Pseudomonas

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Colloids and Surfaces B: Biointerfaces 20 (2001) 37 – 50 www.elsevier.nl/locate/colsurfb

Microbiological methods for testing disinfectant efficiency on Pseudomonas biofilm
G. Wirtanen *, S. Salo, I.M. Helander, T. Mattila-Sandholm
VTT Biotechnology and Food Research, PO Box 1500, Tietotie 2, FIN-02044 VTT Espoo, Finland Received 22 November 1999; accepted 10 May 2000

Abstract Biofilms of theGram-negative bacteria Pseudomonas aeruginosa and Pseudomonas fragi were grown on stainless steel surfaces (AISI 304, 2B) for 4 days in slime broth. These biofilms were treated with four commercial disinfectants. The disinfectants were alcohol-based, tenside-based, peroxide-based and chlorine-based products, covering most disinfectant types used in the food industry. The effects of thedisinfectants on the bacterial cells were first investigated in suspension using the permeabilisation test, which is based on fluorescence assessment of hydrophobic 1-N-phenylnaphtylamine (NPN). The surfaces covered with disinfectant-treated biofilms were investigated using conventional cultivation, impedimetry and epifluorescence microscopy in combination with image analysis of preparations stained with theDNA-stain acridine orange and with the metabolic indicator system CTC-DAPI. The results showed that the tenside-based and peroxide-based disinfectants permeabilised the cells in suspension. The overall biofilm results showed that of the agents tested, the peroxide-based and chlorine-based disinfectants acted most effectively on cells in biofilms. © 2001 Elsevier Science B.V. All rights reserved.Keywords: Biofilm; Pseudomonas sp.; Disinfection; CTC-DAPI; Impedance; Microscopy; Permeability

1. Introduction The key to effective cleaning of a food plant is understanding the type and nature of the substances to be cleaned including the microbes to be removed from the surfaces. Once microbes grow into a firm biofilm, cleaning and disinfection become much more difficult [1,2]. Furthermore,disinfectants do not satisfactorily penetrate the
* Corresponding author. Tel.: + 358-9-4565222; fax: +3589-4552103. E-mail address: gun.wirtanen@vtt.fi (G. Wirtanen).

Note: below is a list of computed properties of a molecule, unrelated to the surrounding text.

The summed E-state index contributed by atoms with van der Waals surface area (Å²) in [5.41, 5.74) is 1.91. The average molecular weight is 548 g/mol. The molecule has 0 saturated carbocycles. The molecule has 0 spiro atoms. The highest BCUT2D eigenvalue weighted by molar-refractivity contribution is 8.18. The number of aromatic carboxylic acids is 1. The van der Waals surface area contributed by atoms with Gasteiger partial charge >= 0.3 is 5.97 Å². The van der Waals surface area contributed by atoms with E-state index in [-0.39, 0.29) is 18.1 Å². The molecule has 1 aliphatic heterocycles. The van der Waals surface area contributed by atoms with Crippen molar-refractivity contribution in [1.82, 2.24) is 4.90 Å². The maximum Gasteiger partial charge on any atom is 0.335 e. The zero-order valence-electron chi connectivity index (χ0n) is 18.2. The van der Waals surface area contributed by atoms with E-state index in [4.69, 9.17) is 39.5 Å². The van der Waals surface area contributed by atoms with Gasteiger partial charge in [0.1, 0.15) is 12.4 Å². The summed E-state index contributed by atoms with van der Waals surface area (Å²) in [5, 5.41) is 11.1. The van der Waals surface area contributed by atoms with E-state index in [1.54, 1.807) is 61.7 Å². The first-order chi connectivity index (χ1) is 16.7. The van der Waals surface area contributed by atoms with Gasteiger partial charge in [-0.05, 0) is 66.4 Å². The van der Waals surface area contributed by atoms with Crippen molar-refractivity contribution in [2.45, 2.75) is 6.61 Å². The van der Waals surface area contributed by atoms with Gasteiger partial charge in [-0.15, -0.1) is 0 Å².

polysaccharide and glycoprotein matrix left on the surfaces after inadequate cleaning, and thus they do not destroy all living cells in biofilms [3,4]. Tests of a detection method based on microelectrodes and scanning confocal lasermicroscopy have shown that the agent used for disinfection of biofilms did not penetrate the cell clusters entirely [5,6]. Criteria to be met to indicate cleanliness in a food plant are physical, chemical and microbiological [7,8]. No visible soil, foreign matter or slime, or undesirable chemical residues and microbes should remain on the equipment surfaces

0927-7765/01/$ - see front matter © 2001Elsevier Science B.V. All rights reserved. PII: S 0 9 2 7 - 7 7 6 5 ( 0 0 ) 0 0 1 7 3 - 9

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G. Wirtanen et al. / Colloids and Surfaces B: Biointerfaces 20 (2001) 37–50

[8]. Factors affecting the elimination of those substances are chemical and mechanical effects, holding time and temperature [9 – 11]. Studies have also revealed that bacteria on surfaces isolated from milking lines are moreresistant to cleaning-in-place disinfectants than those in solutions [12]. Efficient disinfection is required in food plants where wet surfaces provide favourable conditions for microbial growth [13 – 16]. Disinfectants used in the food processing industry include oxidising agents, e.g. hypochlorite, hydrogen peroxide, ozone and peracetic acid; denaturating agents, e.g. alcohol-based products;non-oxidising and surface tension diminishing agents; and enzyme-based compounds [11,17]. The disinfectants must be effective, safe and rinsable, as well as easy to use, and they should not affect the sensory qualities of the product [9,11,18]. Although disinfectants are developed to destroy microbes [19], microbes have been found in disinfectant solutions. Pseudomonas sp. have been found in...
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